Where appropriate, activities that support impact creation can be an integral part of high-quality research programmes. Consider what impacts, for example on society, economy, people or knowledge are appropriate for the research programme.

When requesting appropriate resources to facilitate impact within applications, it is much better to include appropriate costs that will support the realisation of the potential outcomes than to try and save money.

Partnerships, and co-creation of research are important mechanisms to enable knowledge exchange. Consider identifying relevant end users, partners or potential partners who would benefit from your research outputs, where appropriate.

Consider inviting external partners to contribute to and review your proposal and build them into your plans. Industry partners, or those involved in policy development, have experience of creating impact and may help bring this aspect of the proposed work to life.

All activities whether research or impact focused must be well thought through. Each should have appropriately allocated and justified resources, as well as designated responsibility for delivery, to demonstrate clearly how they will be achieved.

Show that you have clearly thought the proposal through and explain how it will succeed.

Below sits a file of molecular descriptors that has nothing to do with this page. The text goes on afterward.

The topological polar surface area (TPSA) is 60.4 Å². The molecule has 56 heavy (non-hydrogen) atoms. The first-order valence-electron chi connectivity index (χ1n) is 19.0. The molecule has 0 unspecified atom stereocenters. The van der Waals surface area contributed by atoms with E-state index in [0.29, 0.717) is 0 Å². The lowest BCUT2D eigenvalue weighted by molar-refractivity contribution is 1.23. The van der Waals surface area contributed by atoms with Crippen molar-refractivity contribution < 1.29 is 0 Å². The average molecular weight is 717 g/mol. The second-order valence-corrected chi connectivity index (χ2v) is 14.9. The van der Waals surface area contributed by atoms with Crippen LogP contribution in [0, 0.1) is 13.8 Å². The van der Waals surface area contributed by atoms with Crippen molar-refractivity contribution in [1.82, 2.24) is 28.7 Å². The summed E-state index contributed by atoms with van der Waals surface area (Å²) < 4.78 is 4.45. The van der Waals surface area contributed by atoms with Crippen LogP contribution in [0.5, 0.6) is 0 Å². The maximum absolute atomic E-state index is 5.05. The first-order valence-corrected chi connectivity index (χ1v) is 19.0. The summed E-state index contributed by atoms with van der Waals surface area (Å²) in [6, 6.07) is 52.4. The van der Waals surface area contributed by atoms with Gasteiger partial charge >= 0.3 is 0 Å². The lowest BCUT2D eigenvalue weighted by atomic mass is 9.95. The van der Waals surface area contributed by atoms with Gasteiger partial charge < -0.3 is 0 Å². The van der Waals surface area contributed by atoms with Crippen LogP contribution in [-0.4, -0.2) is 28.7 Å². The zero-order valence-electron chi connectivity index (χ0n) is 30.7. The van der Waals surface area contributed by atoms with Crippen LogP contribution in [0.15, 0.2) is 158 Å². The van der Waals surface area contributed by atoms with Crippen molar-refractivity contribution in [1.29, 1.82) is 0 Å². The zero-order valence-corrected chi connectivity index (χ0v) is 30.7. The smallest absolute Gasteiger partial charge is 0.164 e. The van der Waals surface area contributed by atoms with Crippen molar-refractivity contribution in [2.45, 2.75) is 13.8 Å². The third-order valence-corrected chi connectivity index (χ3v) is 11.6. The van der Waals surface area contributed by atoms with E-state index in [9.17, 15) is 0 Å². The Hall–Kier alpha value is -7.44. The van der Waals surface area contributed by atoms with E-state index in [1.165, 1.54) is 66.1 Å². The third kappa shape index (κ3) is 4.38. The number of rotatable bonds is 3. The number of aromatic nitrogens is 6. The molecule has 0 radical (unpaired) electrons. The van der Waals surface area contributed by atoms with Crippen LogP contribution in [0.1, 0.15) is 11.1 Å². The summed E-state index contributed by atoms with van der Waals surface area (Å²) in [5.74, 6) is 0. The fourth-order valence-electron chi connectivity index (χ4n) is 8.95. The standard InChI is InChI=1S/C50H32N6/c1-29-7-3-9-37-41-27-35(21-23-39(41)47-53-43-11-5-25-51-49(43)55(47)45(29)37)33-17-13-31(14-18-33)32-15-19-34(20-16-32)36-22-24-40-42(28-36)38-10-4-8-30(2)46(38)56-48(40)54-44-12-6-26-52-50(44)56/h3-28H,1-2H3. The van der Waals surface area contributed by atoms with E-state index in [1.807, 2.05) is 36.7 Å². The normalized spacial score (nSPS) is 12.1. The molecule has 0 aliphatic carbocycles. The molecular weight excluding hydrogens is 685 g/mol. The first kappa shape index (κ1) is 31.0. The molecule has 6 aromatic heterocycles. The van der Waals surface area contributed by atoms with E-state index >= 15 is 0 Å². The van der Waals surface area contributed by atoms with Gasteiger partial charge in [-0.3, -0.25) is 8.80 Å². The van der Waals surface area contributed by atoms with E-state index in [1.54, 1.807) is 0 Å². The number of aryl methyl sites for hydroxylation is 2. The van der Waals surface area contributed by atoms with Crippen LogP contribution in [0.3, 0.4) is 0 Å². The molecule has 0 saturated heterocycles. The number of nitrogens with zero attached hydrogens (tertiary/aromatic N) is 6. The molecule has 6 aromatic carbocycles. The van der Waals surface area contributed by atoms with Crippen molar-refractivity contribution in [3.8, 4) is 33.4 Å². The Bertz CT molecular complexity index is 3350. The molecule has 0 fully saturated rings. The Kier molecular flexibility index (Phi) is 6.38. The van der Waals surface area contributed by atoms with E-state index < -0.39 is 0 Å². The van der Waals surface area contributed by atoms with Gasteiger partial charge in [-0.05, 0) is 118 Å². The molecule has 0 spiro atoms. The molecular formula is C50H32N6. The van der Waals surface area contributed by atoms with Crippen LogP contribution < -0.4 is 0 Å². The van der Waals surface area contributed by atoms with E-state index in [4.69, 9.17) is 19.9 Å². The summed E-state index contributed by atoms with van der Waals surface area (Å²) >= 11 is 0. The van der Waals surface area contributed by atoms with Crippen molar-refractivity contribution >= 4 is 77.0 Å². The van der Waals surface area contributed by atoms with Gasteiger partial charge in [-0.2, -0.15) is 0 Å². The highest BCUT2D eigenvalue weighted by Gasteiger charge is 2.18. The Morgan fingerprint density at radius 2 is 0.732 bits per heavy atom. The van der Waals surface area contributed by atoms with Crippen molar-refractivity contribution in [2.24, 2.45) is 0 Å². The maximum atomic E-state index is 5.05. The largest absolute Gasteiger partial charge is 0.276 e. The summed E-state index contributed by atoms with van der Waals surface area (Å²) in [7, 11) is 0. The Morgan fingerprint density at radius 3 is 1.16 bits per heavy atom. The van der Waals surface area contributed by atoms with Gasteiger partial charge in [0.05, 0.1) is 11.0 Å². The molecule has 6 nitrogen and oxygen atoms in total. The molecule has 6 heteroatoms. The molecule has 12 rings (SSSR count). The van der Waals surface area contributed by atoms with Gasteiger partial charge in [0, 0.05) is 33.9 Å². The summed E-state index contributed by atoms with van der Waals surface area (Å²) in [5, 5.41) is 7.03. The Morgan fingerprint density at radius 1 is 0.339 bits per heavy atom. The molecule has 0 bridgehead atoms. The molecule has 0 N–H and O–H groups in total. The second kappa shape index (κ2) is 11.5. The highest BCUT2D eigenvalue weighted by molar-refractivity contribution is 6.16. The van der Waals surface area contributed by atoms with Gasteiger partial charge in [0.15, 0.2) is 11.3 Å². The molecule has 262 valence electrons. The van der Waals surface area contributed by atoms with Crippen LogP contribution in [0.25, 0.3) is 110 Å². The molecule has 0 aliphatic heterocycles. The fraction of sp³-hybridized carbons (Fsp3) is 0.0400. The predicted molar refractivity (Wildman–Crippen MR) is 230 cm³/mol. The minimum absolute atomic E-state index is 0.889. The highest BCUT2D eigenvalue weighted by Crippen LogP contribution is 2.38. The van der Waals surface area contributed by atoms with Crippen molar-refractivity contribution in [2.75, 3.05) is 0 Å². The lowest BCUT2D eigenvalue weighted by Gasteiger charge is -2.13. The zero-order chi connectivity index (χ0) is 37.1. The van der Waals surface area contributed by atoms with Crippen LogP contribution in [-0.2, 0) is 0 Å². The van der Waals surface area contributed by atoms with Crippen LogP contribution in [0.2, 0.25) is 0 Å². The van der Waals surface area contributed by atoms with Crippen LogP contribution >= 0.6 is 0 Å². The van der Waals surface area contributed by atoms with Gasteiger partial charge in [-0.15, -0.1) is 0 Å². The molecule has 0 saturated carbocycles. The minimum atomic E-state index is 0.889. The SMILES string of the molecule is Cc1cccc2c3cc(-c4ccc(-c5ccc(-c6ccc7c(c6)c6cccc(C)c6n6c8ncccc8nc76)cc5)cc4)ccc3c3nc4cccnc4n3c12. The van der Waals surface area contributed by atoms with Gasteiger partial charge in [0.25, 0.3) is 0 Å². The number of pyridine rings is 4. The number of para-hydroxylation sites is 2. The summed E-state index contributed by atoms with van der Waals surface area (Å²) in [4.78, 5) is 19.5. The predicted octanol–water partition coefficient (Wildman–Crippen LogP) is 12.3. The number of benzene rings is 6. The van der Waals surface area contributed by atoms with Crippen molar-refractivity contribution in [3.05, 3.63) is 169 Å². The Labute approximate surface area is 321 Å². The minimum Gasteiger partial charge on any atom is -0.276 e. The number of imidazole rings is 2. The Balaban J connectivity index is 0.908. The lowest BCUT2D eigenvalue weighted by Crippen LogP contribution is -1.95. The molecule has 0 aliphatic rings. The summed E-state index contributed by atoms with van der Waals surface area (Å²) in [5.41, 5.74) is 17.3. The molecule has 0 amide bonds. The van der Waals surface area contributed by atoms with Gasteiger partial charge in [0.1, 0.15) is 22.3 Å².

Be realistic when considering the length of your project. You may wish to apply for a project of longer duration in order to allow appropriate timescales to achieve engagement, dissemination, or impact related activities.

Journal-based metrics

As part of our commitment to support the recommendations and principles set out by the San Francisco Declaration on Research Assessment (DORA), UKRI reviewers and panel members are advised not to use journal-based metrics, such as journal impact factors, as a surrogate measure of the quality of individual research articles, to assess an investigator’s contributions, or to make funding decisions.

The content of a paper is more important than publication metrics, or the identity of the journal, in which it was published, especially for early-stage researchers. Peer review and panel members are encouraged to consider the value and impact of all research outputs (including datasets, software, inventions, patents, preprints, other commercial activities) in addition to research publications.

We advise our peer reviewers and panel members to consider a broad range of impact measures including qualitative indicators of research impact, such as influence on policy and practice.

Lists of references and illustrations should be included in the six A4 page limit, and not be submitted as additional attachments or as an annex.

Last updated: 21 April 2023